The Financial Services Authority has revealed that a number of lenders have asked it to ban interest-only lending as part of its Mortgage Market Review.
In its final MMR consultation paper, published in December, the regulator proposed lenders calculate interest-only loans on a capital and repayment basis, unless the borrower has a feasible way of repaying the capital at the end of the term.
But the FSA has revealed some lenders have called for these loans to be banned in their feedback submissions on the final proposals.
Speaking in a seminar at the Mortgage Business Expo in Manchester today, FSA manager of mortgage policy Blackwell, told delegates: “Some people want use to ban interest-only, and that includes lenders – some lenders have asked us to ban interest-only. We have listened to all the different views and what we accept is that interest-only is right for certain borrowers.”
A number of lenders have significantly tightened their interest-only criteria since the start of the year, with many capping their maximum loan-to-value for this type of lending at 50%. The Co-operative Bank has gone further by pulling out of this lending altogether.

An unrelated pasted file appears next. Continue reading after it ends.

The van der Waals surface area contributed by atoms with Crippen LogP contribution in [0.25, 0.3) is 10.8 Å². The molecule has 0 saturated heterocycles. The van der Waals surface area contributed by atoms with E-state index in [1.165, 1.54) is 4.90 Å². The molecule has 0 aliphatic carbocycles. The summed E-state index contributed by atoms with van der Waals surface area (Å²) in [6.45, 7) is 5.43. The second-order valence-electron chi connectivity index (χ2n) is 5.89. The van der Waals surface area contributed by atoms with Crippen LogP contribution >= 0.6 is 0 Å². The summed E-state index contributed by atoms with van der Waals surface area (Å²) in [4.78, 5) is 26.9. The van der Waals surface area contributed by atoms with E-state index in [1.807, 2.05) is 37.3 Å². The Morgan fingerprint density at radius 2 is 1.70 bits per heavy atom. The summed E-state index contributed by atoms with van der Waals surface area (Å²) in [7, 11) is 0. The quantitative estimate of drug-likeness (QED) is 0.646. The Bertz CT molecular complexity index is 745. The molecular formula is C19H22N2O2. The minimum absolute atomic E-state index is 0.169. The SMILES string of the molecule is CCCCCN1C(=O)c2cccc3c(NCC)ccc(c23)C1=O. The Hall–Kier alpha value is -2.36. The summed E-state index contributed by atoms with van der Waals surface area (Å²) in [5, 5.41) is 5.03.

Blackwell added the regulator is looking at suggestions for transitional arrangements, designed to help those borrowers who might become “mortgage prisoners” as a result of the MMR might not be strong enough.
The arrangements allow lenders to bypass the new affordability proposals to help borrowers onto a new deal, as long as no new monies are advanced.
But the Association of Mortgage Intermediaries has previously suggested the arrangements should be bolstered and allow borrowers to borrow up to 10% more and allow for a 10% increase to their monthly repayments.
Blackwell told delegates: “There is a concern that we have been too restrictive in not allowing borrowers to borrow a bit more. We recognise there are times when that is the right thing to do. We will continue to analyse this and continue to speak to trade bodies before finalising our rules.”